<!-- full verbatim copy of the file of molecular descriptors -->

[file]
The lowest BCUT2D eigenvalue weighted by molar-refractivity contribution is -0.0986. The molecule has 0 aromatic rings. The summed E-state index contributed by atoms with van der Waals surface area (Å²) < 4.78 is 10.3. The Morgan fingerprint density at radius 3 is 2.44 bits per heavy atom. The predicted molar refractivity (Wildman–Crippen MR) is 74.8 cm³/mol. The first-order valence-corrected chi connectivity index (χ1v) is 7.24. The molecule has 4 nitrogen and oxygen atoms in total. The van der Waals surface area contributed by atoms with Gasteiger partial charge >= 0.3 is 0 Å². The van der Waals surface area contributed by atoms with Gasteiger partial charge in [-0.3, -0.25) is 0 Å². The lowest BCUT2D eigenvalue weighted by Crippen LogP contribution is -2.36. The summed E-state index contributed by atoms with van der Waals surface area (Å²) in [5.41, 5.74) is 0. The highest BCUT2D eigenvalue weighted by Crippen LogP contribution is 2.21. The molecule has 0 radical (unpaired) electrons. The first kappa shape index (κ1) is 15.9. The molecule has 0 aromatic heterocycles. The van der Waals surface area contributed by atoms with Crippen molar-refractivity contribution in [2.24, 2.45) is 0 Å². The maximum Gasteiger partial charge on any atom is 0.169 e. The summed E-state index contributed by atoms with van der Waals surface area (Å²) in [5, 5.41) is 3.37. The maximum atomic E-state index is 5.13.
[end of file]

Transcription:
The lowest BCUT2D eigenvalue weighted by molar-refractivity contribution is -0.0986. The molecule has 0 aromatic rings. The summed E-state index contributed by atoms with van der Waals surface area (Å²) < 4.78 is 10.3. The Morgan fingerprint density at radius 3 is 2.44 bits per heavy atom. The predicted molar refractivity (Wildman–Crippen MR) is 74.8 cm³/mol. The first-order valence-corrected chi connectivity index (χ1v) is 7.24. The molecule has 4 nitrogen and oxygen atoms in total. The van der Waals surface area contributed by atoms with Gasteiger partial charge >= 0.3 is 0 Å². The van der Waals surface area contributed by atoms with Gasteiger partial charge in [-0.3, -0.25) is 0 Å². The lowest BCUT2D eigenvalue weighted by Crippen LogP contribution is -2.36. The summed E-state index contributed by atoms with van der Waals surface area (Å²) in [5.41, 5.74) is 0. The highest BCUT2D eigenvalue weighted by Crippen LogP contribution is 2.21. The molecule has 0 radical (unpaired) electrons. The first kappa shape index (κ1) is 15.9. The molecule has 0 aromatic heterocycles. The van der Waals surface area contributed by atoms with Crippen molar-refractivity contribution in [2.24, 2.45) is 0 Å². The maximum Gasteiger partial charge on any atom is 0.169 e. The summed E-state index contributed by atoms with van der Waals surface area (Å²) in [5, 5.41) is 3.37. The maximum atomic E-state index is 5.13.